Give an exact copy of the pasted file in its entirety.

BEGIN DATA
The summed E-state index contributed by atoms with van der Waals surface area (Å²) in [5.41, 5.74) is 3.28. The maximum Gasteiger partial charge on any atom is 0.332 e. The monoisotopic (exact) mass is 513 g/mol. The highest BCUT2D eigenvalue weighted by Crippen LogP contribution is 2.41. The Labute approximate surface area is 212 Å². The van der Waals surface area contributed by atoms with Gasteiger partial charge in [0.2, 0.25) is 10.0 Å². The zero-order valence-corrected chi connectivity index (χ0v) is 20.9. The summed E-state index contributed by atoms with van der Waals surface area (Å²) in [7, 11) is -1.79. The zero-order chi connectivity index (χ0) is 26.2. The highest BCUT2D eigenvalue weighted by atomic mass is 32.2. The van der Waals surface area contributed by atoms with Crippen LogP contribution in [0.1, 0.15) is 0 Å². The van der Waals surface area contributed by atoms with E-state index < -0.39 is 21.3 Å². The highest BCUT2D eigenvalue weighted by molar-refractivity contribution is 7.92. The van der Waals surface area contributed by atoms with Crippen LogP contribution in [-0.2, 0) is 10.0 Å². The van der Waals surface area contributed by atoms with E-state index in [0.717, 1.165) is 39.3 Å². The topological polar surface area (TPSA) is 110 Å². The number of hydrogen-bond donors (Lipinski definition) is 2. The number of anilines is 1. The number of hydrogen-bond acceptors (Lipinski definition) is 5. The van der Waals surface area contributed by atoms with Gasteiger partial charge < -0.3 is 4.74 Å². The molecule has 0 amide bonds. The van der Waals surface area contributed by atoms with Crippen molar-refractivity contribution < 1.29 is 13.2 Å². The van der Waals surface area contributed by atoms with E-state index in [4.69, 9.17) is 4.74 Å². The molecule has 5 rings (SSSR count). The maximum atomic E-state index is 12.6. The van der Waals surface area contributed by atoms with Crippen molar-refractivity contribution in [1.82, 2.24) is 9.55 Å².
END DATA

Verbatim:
The summed E-state index contributed by atoms with van der Waals surface area (Å²) in [5.41, 5.74) is 3.28. The maximum Gasteiger partial charge on any atom is 0.332 e. The monoisotopic (exact) mass is 513 g/mol. The highest BCUT2D eigenvalue weighted by Crippen LogP contribution is 2.41. The Labute approximate surface area is 212 Å². The van der Waals surface area contributed by atoms with Gasteiger partial charge in [0.2, 0.25) is 10.0 Å². The zero-order valence-corrected chi connectivity index (χ0v) is 20.9. The summed E-state index contributed by atoms with van der Waals surface area (Å²) in [7, 11) is -1.79. The zero-order chi connectivity index (χ0) is 26.2. The highest BCUT2D eigenvalue weighted by atomic mass is 32.2. The van der Waals surface area contributed by atoms with Crippen LogP contribution in [0.1, 0.15) is 0 Å². The van der Waals surface area contributed by atoms with E-state index < -0.39 is 21.3 Å². The highest BCUT2D eigenvalue weighted by molar-refractivity contribution is 7.92. The van der Waals surface area contributed by atoms with Crippen LogP contribution in [-0.2, 0) is 10.0 Å². The van der Waals surface area contributed by atoms with E-state index in [0.717, 1.165) is 39.3 Å². The topological polar surface area (TPSA) is 110 Å². The number of hydrogen-bond donors (Lipinski definition) is 2. The number of anilines is 1. The number of hydrogen-bond acceptors (Lipinski definition) is 5. The van der Waals surface area contributed by atoms with Gasteiger partial charge < -0.3 is 4.74 Å². The molecule has 0 amide bonds. The van der Waals surface area contributed by atoms with Crippen molar-refractivity contribution < 1.29 is 13.2 Å². The van der Waals surface area contributed by atoms with E-state index in [4.69, 9.17) is 4.74 Å². The molecule has 5 rings (SSSR count). The maximum atomic E-state index is 12.6. The van der Waals surface area contributed by atoms with Crippen molar-refractivity contribution in [1.82, 2.24) is 9.55 Å².